[…] President Bush is not the problem. Liberals of both parties are part of the problem. Liberals have led Americans astray from one of the most important requirements of our founding freedom and rights; that requirement is personal and public morality derived from religion. This is not conservative rhetoric. It is the words of those who created the Constitution. (See ,a href=https://thestateofamerica.wordpress.com/2007/03/01/america-was-a-christian-nation-some-empirical-proof-%e2%80%93-part-i/>America was a Christian Nation: Part I and America was a Christian Nation: Part II) […]

2. Jay Osborne - July 14, 2007

Anyone claiming this nation was founded on the christian religion is dumb,dumb & dumber,in other words purely ignorant.The founding fathers stated themselves they were against christianity in favor of each individual choosing his own brand of religion or having no belief.Below are copy & pastes of some of their statements.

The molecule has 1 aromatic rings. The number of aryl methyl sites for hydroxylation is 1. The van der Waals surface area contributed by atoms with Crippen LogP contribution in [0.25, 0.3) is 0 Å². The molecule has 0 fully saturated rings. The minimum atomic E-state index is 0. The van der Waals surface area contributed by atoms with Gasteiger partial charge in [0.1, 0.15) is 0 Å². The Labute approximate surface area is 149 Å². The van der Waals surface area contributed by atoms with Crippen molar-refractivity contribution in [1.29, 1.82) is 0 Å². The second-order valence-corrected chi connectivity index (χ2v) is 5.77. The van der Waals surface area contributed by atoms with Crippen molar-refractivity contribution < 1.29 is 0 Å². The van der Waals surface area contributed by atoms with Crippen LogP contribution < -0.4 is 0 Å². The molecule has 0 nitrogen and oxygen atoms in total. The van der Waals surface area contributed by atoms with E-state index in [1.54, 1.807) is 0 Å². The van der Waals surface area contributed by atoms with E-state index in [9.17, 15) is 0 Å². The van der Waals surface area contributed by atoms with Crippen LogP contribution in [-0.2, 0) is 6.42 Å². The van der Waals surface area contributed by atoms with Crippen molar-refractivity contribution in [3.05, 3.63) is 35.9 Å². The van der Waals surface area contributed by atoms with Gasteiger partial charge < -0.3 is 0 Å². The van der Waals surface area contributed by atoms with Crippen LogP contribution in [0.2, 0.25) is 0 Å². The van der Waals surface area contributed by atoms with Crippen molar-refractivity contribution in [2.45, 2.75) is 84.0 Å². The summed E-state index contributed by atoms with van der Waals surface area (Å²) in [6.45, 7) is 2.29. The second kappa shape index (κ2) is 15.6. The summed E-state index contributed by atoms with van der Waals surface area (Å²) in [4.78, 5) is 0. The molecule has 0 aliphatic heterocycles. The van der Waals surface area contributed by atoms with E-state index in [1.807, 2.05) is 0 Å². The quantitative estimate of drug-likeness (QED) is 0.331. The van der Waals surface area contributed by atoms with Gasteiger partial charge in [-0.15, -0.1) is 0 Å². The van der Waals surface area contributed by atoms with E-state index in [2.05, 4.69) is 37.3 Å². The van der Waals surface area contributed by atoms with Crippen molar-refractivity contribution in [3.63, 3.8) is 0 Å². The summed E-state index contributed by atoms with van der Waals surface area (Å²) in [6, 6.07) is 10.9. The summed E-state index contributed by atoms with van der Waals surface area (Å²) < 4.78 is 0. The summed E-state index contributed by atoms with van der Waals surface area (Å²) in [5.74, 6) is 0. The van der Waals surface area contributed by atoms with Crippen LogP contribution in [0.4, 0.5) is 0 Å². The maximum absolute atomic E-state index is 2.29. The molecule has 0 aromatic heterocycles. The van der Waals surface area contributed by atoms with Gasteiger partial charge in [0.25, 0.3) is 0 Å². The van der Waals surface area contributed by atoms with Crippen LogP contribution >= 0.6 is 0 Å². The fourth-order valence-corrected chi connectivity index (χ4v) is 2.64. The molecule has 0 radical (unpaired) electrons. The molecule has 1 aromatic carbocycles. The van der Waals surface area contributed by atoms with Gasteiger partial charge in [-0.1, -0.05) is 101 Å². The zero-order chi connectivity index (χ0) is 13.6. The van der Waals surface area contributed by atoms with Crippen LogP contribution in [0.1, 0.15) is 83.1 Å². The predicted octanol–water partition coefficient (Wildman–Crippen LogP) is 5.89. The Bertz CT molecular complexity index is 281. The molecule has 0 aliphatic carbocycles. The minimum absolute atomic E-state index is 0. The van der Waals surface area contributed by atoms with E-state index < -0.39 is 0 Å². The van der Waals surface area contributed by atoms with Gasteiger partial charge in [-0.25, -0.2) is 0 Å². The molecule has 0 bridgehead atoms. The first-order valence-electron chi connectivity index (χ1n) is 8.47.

Paste:John Adams, the country’s second president, was drawn to the study of law but faced pressure from his father to become a clergyman. He wrote that he found among the lawyers ‘noble and gallant achievments” but among the clergy, the “pretended sanctity of some absolute dunces”. Late in life he wrote: “Twenty times in the course of my late reading, have I been upon the point of breaking out, “This would be the best of all possible worlds, if there were no religion in it!”
Paste:The words “In God We Trust” were not consistently on all U.S. currency until 1956, during the McCarthy Hysteria.

The Treaty of Tripoli, passed by the U.S. Senate in 1797, read in part: “The government of the United States is not in any sense founded on the Christian religion.”